Author Note: I know that Halloween has passed,but better late than never,right? This is a narrative essay about a learning experience that I had to write for English class. I hope you guys like it!

Horror Movies Are Scary:

I was dreaming of nothing in particular when I was jarred awake by the sound of my mother shrieking like a banshee at my sister for almost breaking a plate. I got up out of bed, stretching the whole way to the bathroom. As I do my morning routine, I try to remember what I read yesterday. I do this to make sure I'm reading the same book I was already reading. When I'm done, I find my mom searching movie times on the computer.

"Ooh. What movie are we gonna see, mommy?," I ask excitedly. My mom turned to me and said, "Saw 3."

"Saw 3? That looked scary. Why can't we see Aquamarine?" I asked fearfully.

"Because I don't want to see Aquamarine. I want to see Saw 3," she replied.

"But I don't want to see it. It looks scary," I insisted with a pout. I almost stomped my foot, but I didn't want to come off as a brat.

"Well, too bad. You're seeing it. Now leave me alone," she snapped, turning back to the screen. I stood there for a moment, hoping she would change her mind. After a minute or so, I sniffed and walked to my room.

I grabbed the book I was previously reading, Charlotte's Web, and sighed. I really don't understand how someone who hates seeing blood in real life would love watching other people get mauled. She says its because she knows its fake, but whatever. I decide to read until its time to go.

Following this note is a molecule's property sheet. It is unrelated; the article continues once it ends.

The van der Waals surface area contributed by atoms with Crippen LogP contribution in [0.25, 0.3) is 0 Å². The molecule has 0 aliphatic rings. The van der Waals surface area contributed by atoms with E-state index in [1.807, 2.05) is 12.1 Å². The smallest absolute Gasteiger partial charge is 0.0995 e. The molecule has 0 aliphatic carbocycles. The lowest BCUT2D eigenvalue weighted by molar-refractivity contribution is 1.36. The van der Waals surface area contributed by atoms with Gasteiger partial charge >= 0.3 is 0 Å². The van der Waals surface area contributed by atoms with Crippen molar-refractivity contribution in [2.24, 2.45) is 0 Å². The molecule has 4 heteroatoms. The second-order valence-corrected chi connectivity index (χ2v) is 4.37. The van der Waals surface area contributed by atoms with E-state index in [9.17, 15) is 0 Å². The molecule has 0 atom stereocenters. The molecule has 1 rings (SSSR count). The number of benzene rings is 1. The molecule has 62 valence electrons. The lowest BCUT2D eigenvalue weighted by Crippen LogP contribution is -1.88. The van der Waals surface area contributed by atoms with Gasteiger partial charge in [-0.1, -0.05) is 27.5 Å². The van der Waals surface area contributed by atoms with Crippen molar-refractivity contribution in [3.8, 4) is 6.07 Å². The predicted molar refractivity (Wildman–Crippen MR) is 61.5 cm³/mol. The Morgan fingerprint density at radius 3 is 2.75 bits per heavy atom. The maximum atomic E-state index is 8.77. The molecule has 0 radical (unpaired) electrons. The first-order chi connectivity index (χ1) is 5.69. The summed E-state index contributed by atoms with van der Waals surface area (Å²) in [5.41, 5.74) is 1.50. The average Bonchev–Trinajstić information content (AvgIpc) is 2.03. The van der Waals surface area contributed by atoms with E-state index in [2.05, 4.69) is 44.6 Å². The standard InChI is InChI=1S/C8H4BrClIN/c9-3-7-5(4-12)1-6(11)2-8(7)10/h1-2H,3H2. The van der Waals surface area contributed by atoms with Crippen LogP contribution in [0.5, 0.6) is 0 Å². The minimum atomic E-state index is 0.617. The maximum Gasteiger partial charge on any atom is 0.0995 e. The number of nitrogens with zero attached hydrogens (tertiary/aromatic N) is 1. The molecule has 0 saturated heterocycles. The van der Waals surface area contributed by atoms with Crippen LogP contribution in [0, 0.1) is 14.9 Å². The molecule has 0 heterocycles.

An hour or so later, I'm shrugging on my coat, thinking about how this would affect my sleep that night. I was hoping it wouldn't give me nightmares, but I knew better than that. I knew I was going to have nightmares. The question was how severe the nightmare would be. I was dearly hoping that it wouldn't be too severe. I wanted to sleep tonight after all.

The ride to the theater was silent. I didn't want to think about where we were heading, so I brought along my book. The drive was short since we took the freeway and it felt like it was only a few seconds when we pulled up to the parking lot. As we walked to the door, my stomach was doing flip-flops. By the time we sat down in our seats, my hands were shaking.

When the lights dimmed to show the trailers, I told myself that the trailers couldn't be that scary. I was wrong. The trailers were super scary. I had my hands over my eyes within the first minute. When the screams died out, I peeked through my hands and saw that the coast was clear. I put down my hands and watched the movie.

I was fine during the first 40 minutes, since it was only introducing the main characters. The next 80 minutes I had my hands over my eyes and my head burrowed on my mother's shoulders, sobbing silently with every scream I heard. I caught a couple gory scenes when I was checking to see if it was safe and it scared me more than anything did in my life.

When the movie was over, my eyes were puffy and I was shaking all over. I looked at my mom and asked in a shaky voice, "Is it really over?" My mom said yes and I smiled in relief. It was finally over. I was happy for the first time that day.

When it was time to go to bed, I knew that I was in for a bumpy night. But I had to go to bed, so I took a deep breath. The moment I closed my eyes, the scenes that I did see came to the forefront of my mind. This kept me up the whole night. Suffice to say, I didn't sleep much.